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Art Collecting 101: What You Need To Know

by | Oct 18, 2018 | Blog Post

In the antique and auction world, one of the broadest categories if not the most is fine art. Fine Art is not just limited to paintings. Engravings, etchings, lithographs, sculpture, furniture, and architecture can all fall under the umbrella. Realistically what it comes down to is anything created or taken by an artist is then deemed fine art as long as the artist states it so. For example, modernist Marcel Duchamp (1887-1968) had created Readymades, an artistic creation which utilized normal, all ready manufactured objects, a Found Object, which was repositioned and signed, becoming art. One of his most famous works Fountain, utilized a porcelain urinal turned upside down and signed with a pseudonym “R. Mutt” and dated “1917”. The point is that prior to 1870, visual arts had been limited with a set structure.

The “Hierarchy of Genres” was established gradually throughout the fifteenth century as art institutions were established in continental Europe. History painting was of the upmost prominence followed by portraiture, genre (scenes of every day life) painting, landscape, and lastly still life. It was in the second half of the seventeenth century when the hierarchy became a foundational formality. In 1667, Andre Felibien (1619-1695), the chronicler of the arts and court historian of France under Louis XIV, (1643-1715) formalized the hierarchy instituting a ranking system that affected exhibitions and academies for the next two hundred years in France. After centuries of artistic restriction, artists began to rebel against the formal institutions bringing us back to 1870 with the creation of Impressionism, the spark to Modernism. 1870 was the tipping point that sent the art world on a radical growth spurt with so many unique styles and artists coming to fruition. It is impossible to cram one hundred and forty-seven years of modern art history in a column, let alone the over five hundred years of history since the inception of the “Hierarchy of Genres”. What this entire synopsis boils down to is that just how the artist themselves rebelled, so is the art collector today.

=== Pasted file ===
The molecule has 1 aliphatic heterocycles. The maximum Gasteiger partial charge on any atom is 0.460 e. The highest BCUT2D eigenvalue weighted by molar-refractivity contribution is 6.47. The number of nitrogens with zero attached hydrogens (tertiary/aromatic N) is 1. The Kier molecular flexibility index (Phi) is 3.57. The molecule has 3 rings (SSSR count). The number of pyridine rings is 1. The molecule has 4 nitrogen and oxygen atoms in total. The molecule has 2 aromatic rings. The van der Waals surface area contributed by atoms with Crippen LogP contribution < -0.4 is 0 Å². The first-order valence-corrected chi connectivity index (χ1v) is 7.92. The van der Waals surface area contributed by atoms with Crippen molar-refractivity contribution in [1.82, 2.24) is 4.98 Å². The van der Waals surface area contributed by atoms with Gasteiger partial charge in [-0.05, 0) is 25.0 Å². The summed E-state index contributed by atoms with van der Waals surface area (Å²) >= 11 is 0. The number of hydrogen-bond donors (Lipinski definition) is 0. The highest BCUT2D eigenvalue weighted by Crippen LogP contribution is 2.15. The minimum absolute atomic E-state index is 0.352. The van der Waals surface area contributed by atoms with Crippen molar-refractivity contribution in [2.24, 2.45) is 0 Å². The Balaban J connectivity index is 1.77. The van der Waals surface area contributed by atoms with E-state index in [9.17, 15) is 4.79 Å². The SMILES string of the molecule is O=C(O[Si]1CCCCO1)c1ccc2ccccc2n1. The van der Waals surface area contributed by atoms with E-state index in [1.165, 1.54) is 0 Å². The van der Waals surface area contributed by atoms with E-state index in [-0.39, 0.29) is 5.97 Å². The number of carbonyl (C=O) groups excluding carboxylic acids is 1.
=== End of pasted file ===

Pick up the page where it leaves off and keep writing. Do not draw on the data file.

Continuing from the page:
In today’s auction world, we are finding it harder and harder as time goes on to sell the works of traditional academic taste. It Is not that they are worthless, just paintings that were once $5,000 can now be worth $1,000, and that is because of simple supply and demand. As time goes on more works become available as the people who collected over the past fifty years sell their collection, with a smaller crowd waiting to buy versus when they collected. Most collectors today no longer relate to that form of art, and I couldn’t have a more perfect example for you. In our most recent auction over Thanksgiving weekend we had two phenomenal landscape paintings. One by Massachusetts artist George Frank Higgins (1850-1891), the other by English modernist William Gear (1915-1997). The Higgins, an exemplary American landscape sold for $1,875, which twenty years ago would have easily brought $7,000 or more. The Gear on the other hand sold for $11,875 with four phone bidders and interest from New York to England and France. To some reading this article you might stare at the Gear cross-eyed, others observed it this weekend as one of the most beautiful works they’ve seen in person. With art the beauty, and more importantly the value is in the eye of the beholder. If there is no one there to collect, there is no value, no matter who the artist is.